Violist and 2012 Curtis graduate Jessica Chang beautifully sums up the orchestra’s trip to Dresden.
In my three years at Curtis, I’ve learned that we always strive to push our musical boundaries. We’re taught in classes and coachings to explore possibilities— as individuals, as ensembles, and as an institution. The Curtis Symphony Orchestra’s tour to Dresden has been exactly that. I can’t imagine a more incredible capstone to a busy year! As a very recent graduate, I was even more excited to have an extra week full of music, friends, and concerts.
Our first concert at the Frauenkirche will always rank among my most favorite Curtis performances. What an honor for us to open the Dresden Music Festival! Not only did we fully represent Curtis on the international stage, but we also brought the music of Brahms back to its roots. We pushed our boundaries to work together and to learn to play with the gorgeous Frauenkirche as an instrument—to listen and to play together took much teamwork, and to colors and sounds I will never forget.
Also, who in the world decides to program a four hour-long chamber music concert AND expect a full audience? Call it a marathon, and every Curtis student will want to play. Along with my colleagues, I was pumped to be part of the Chamber Music Marathon at the Transparent Volkswagen Factory in perfomances of Gabriella Smith’s Kisiabaton and Beethoven’s String Quartet in F Major, Op. 135. Thanks to Matt Barker’s careful eye, the program achieved a balance in repertoire and instrumentation, and the audience certainly rivaled our beloved Field Concert Hall audiences in enthusiasm. What also excited me about the Chamber Music Marathon was the venue—futuristic, bold, and unusual. In particular, it got me thinking about looking beyond “typical” concert venues and audiences to exciting new collaborations. Though we don’t have the Transparent Volkswagen Factory in Philadelphia, we can definitely chew on the idea of combining unexpected venues and adventurous programming!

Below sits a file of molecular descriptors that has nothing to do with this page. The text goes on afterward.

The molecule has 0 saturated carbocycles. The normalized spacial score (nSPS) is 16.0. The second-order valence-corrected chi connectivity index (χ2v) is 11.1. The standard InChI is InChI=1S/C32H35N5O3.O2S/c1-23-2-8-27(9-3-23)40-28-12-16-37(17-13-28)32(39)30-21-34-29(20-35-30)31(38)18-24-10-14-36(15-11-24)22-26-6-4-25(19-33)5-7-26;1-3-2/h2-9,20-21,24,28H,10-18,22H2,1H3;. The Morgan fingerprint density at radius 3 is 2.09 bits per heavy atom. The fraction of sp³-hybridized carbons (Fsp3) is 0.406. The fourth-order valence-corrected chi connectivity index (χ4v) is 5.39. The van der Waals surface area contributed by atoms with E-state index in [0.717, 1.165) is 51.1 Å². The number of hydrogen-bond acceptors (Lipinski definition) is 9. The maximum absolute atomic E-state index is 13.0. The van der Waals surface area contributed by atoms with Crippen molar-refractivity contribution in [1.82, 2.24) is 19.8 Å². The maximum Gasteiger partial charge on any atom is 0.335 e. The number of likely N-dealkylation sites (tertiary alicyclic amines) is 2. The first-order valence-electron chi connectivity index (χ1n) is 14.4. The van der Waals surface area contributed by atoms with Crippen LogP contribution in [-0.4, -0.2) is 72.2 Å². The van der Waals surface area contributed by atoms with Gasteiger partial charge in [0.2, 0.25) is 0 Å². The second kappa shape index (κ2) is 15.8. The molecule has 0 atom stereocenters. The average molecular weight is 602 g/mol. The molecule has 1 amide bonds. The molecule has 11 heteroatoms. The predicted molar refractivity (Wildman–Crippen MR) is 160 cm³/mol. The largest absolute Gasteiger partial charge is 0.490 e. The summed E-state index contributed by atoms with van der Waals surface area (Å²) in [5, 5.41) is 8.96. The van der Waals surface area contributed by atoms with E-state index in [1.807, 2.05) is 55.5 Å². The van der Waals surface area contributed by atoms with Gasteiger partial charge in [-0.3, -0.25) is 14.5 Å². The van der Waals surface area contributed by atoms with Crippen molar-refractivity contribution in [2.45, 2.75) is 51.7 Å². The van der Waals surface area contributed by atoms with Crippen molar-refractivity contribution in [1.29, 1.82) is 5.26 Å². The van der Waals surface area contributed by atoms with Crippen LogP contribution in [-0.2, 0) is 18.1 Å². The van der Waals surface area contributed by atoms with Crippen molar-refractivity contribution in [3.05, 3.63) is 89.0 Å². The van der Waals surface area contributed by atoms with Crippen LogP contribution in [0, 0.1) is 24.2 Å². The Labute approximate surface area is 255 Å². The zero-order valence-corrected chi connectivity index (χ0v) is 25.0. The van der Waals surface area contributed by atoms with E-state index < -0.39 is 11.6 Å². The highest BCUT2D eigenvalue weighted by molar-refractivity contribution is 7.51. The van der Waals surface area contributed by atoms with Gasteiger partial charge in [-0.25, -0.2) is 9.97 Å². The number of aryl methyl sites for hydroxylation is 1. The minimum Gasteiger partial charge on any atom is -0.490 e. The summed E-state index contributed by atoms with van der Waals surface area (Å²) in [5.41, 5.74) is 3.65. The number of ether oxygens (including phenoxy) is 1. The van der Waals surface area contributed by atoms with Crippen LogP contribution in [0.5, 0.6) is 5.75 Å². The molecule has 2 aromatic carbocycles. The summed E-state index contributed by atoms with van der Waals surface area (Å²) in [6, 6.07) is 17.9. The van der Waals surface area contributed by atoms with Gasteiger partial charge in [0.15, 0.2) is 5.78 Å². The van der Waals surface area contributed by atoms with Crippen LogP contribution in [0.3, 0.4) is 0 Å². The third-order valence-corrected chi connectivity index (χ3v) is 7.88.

Finally, the Curtis Symphony’s collaboration with Royston Maldoom and the students of “Let’s Dance! 2012” was a new and unique artistic collaboration for all. It was remarkable to experience Mr. Maldoom’s choreography, actualized by over 100 talented students from Dresden, to a piece that we had worked with intimately and performed previously. I think we were all inspired by their focus and precision, especially since all of us in the orchestra kept turning around in rehearsal to watch what was happening on their stage (I plead quite guilty to the preceding charge)…
The whole tour was a whirlwind of activity—from sightseeing around Dresden to attending the Vienna Philharmonic’s dress rehearsal, dining on the Elbe River, and performing orchestral and chamber music works—and what a privilege to share these experiences among the tight-knit community of Curtis students and staff! We’ve expanded our experiences and sights during our time in Dresden in many ways as individuals, as an orchestra, and as a school. As we boarded our buses at 4:30am for the final drive back to Frankfurt, I grew sadder and sadder with the realization that I’d just played my final Curtis concerts ever. Bleary-eyed, I looked back and saw rays of sun yawning over the river—rising on a fresh summer and new Curtis season ahead, both with promises to continue looking beyond our own horizons.
A big thank you for an unforgettable Dresden tour to all who made it possible!
- Jessica T. Chang